Other interesting history is that the citizen’s and Seigneurs of the Fiefs of Guernsey held the privilege of neutrality from the Vatican Papal Bull by Pope Sixtus from about the year 1483. The Papal Bull may still be effective today. The Papal Bull says that anyone who harms an islander would be excommunicated.  Further, Guernsey is one of the few UK crown possessions occupied and fortified by Germany during WWII and later liberated by the Allies.

The other fascinating aspect of the “Fief de Thomas Blondel” is that it contains a few areas of beachhead and foreshore. To this day, international law and custom of the Channel Islands states that the Feudal Lord of the Fief or “The Seigneur” still has ownership rights to shorelines, seasted, accretion, fishing, treasure, shipwrecks adjacent to their fiefs, and even seaweed rights. One recent case paid the Seigneur and investors 10 Million pounds for foreshore development rights.

The Fief also comes with the ancient customary right to conduct feudal courts on small disputes. The Fief also comes also with a dinner to be provided by the rulers of a neighboring and famous Fief of Lihou. Since the status of Seigneur has been abolished in France for over 200 years, The Crown Dependency of Guernsey is one of the few places in the world where noble titles may exist and the legal status of a Fief & the legal rights to be Styled a Dame or Seigneur are still protected.

George Mentz JD MBA CILS is an international lawyer and law professor for over 20 years.  He is also a Commissioner for the Presidential Scholars Program in the USA. Mentz has dedicated his life to teaching and helping the most vulnerable.  Mentz is an award winning professor and author. Mentz has taught over 250 courses in the last 20 years and founded accredited certification programs which allow people who take exams and courses from accredited institutions such as Yale and Stanford or the University of Colorado to earn board certifications in business.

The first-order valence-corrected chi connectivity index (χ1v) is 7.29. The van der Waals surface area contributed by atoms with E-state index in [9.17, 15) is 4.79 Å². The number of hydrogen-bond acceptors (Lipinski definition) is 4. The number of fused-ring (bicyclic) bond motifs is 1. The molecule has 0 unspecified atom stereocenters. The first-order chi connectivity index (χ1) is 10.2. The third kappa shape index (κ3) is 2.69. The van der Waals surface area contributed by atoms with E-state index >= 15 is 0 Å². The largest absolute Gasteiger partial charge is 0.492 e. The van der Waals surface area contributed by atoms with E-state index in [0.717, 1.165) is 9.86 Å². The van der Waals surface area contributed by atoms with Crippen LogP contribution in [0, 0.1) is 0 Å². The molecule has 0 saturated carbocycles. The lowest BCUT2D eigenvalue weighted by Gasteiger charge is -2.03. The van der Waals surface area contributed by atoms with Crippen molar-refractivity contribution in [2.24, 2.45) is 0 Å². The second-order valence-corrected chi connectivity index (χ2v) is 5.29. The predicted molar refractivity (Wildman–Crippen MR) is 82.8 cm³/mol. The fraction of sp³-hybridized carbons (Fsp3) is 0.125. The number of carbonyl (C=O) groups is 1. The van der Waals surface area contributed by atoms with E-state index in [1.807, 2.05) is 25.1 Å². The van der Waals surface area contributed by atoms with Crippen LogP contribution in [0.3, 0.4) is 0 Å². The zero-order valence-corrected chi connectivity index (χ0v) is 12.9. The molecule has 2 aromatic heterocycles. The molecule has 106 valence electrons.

The Feudal Dues Law of 1980 Guernsey still allows by law an owner of a Fief to be Styled a Seigneur. See Law: http://www.guernseylegalresources.gg/CHttpHandler.ashx?id=71301&p=0   There is no fealty or allegiance requirements of such a fief, but there remains great courtesy and respect from any fief owner to the Duke of Normany.

When acquiring a feudal title, it is always best to hire great lawyers who have skills in various languages as this Fief was registered in the French language under the ancient customs of local lawyers and of Normandy. https://www.collascrill.com/news/updates/guernsey-property-update-february/

To view the Historical Fiefs of Guernsey on a Map, there was a digital map created recently: http://fiefs.digimap.gg/ To this day, when regular Guernsey property is registered, the description of the transfer would still contain the Fief name in which the property resides.

See Guernsey Fief Maps https://www.arcgis.com/apps/Viewer/index.html?appid=b72b10ff812b4f58a2895a08b8d10cb1